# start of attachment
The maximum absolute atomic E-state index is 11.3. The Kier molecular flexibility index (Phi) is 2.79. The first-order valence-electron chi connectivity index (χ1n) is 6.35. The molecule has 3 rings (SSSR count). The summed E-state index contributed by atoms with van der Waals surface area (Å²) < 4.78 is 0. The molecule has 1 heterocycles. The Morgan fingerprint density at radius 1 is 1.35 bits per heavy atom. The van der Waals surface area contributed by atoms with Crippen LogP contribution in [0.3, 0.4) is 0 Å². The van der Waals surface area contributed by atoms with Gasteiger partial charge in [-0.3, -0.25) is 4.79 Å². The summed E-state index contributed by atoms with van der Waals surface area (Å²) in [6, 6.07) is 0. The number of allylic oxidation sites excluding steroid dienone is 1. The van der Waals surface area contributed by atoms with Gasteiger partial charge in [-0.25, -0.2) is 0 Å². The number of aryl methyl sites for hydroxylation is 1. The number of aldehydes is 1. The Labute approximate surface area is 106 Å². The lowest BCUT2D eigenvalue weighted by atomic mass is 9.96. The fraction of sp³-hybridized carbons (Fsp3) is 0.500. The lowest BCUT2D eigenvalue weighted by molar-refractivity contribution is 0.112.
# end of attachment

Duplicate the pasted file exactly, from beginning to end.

The maximum absolute atomic E-state index is 11.3. The Kier molecular flexibility index (Phi) is 2.79. The first-order valence-electron chi connectivity index (χ1n) is 6.35. The molecule has 3 rings (SSSR count). The summed E-state index contributed by atoms with van der Waals surface area (Å²) < 4.78 is 0. The molecule has 1 heterocycles. The Morgan fingerprint density at radius 1 is 1.35 bits per heavy atom. The van der Waals surface area contributed by atoms with Crippen LogP contribution in [0.3, 0.4) is 0 Å². The van der Waals surface area contributed by atoms with Gasteiger partial charge in [-0.3, -0.25) is 4.79 Å². The summed E-state index contributed by atoms with van der Waals surface area (Å²) in [6, 6.07) is 0. The number of allylic oxidation sites excluding steroid dienone is 1. The van der Waals surface area contributed by atoms with Gasteiger partial charge in [-0.25, -0.2) is 0 Å². The number of aryl methyl sites for hydroxylation is 1. The number of aldehydes is 1. The Labute approximate surface area is 106 Å². The lowest BCUT2D eigenvalue weighted by atomic mass is 9.96. The fraction of sp³-hybridized carbons (Fsp3) is 0.500. The lowest BCUT2D eigenvalue weighted by molar-refractivity contribution is 0.112.